Why on Earth would a person want to dive blind? That was Hubert Chrétien’s first question. As executive director of Freedom at Depth Canada, he’d trained many paraplegics, quadriplegics and amputees, but I was new ground. What would I get from something so visual? It turns out, plenty. And it wasn’t long before Chrétien’s eyes were opened to that — no pun intended. It was 2002, and I was about to become one of Canada’s first visually impaired certified divers.
My vision is like looking through very scratched glass. Things are blurry and there’s no detail, just shadows. Trained through the Handicapped Scuba Association, my only adaptation to communicate underwater is tactile hand signals. Post-course, my first dive was the wreck of the Rothesay in the St. Lawrence River. The freedom and feeling of calm and weightlessness that came with it? There’s nothing else like it.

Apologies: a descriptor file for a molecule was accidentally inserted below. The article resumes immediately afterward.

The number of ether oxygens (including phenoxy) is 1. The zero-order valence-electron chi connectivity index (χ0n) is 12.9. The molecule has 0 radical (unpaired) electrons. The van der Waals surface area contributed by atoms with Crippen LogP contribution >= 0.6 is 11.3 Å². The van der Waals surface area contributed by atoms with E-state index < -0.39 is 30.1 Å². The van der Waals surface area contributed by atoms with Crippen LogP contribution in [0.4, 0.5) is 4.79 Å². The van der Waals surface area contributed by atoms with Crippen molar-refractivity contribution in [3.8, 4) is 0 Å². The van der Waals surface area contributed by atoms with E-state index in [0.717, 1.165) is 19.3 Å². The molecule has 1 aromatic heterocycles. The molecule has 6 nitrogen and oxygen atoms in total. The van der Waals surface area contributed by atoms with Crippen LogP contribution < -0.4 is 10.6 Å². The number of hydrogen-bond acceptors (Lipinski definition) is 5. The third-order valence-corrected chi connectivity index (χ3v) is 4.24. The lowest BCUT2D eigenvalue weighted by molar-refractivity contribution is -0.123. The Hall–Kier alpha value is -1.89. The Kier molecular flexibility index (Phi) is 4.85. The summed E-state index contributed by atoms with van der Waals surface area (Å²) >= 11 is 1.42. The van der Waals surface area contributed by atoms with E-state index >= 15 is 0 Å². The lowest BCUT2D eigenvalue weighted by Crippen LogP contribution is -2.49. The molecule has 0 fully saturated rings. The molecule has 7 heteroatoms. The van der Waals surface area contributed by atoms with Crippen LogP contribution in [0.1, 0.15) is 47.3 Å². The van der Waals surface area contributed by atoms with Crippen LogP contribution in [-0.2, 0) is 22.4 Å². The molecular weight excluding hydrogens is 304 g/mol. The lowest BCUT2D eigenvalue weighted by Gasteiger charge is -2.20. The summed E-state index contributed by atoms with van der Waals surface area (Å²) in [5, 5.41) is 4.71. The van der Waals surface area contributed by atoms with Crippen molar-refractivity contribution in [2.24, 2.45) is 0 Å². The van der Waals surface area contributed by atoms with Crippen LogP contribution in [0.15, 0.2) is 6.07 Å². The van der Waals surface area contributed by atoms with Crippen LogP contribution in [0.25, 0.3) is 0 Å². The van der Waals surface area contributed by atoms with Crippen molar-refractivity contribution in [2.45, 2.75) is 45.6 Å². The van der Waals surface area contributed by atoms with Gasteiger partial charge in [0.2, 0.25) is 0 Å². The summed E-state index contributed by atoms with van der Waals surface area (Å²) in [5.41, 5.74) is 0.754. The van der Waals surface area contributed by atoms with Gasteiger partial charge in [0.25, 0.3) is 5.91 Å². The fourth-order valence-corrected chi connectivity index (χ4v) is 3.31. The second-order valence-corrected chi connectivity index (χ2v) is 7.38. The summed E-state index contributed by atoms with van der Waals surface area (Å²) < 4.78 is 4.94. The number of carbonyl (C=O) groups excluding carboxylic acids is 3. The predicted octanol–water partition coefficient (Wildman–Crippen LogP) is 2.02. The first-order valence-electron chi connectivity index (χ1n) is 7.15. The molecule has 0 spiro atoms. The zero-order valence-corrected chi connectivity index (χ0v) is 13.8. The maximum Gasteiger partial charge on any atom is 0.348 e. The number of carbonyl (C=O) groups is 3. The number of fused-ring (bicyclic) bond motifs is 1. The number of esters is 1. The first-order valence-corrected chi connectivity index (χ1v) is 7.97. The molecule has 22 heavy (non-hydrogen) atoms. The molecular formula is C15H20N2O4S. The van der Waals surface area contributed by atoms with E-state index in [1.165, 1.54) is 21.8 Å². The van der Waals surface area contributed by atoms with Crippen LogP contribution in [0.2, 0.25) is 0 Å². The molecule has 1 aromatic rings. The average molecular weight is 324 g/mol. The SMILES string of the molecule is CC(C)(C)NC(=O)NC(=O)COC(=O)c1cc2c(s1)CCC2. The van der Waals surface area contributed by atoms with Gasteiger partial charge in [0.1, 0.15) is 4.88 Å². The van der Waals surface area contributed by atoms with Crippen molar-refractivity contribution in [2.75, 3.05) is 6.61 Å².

I love diving wrecks because they give me a point of reference. After someone guides me around to get a sense of its features, width and length, I can explore independently. (I don’t get much out of diving in open ocean because I can’t sense where I am or what’s around me.)
While night dives spook some people, I prefer them because my light can illuminate things that ambient daylight washes out. The crystal waters of Bora Bora were an exception. It was so clear, I could see the bright fins of a fellow diver who I was able to follow around a wreck instead of having to be led.
Scuba’s great gift is the ability to see the world that waits beyond the surface. While I know there are things I miss out on, I think in some ways I experience diving more fully. I’m not distracted by what I’m seeing, so my other senses are heightened. I feel the temperature, the current and the ripples in the sand to get my bearings. Despite being blind, there’s as much for me to see as for anyone else. I just happen to interpret it in a different way.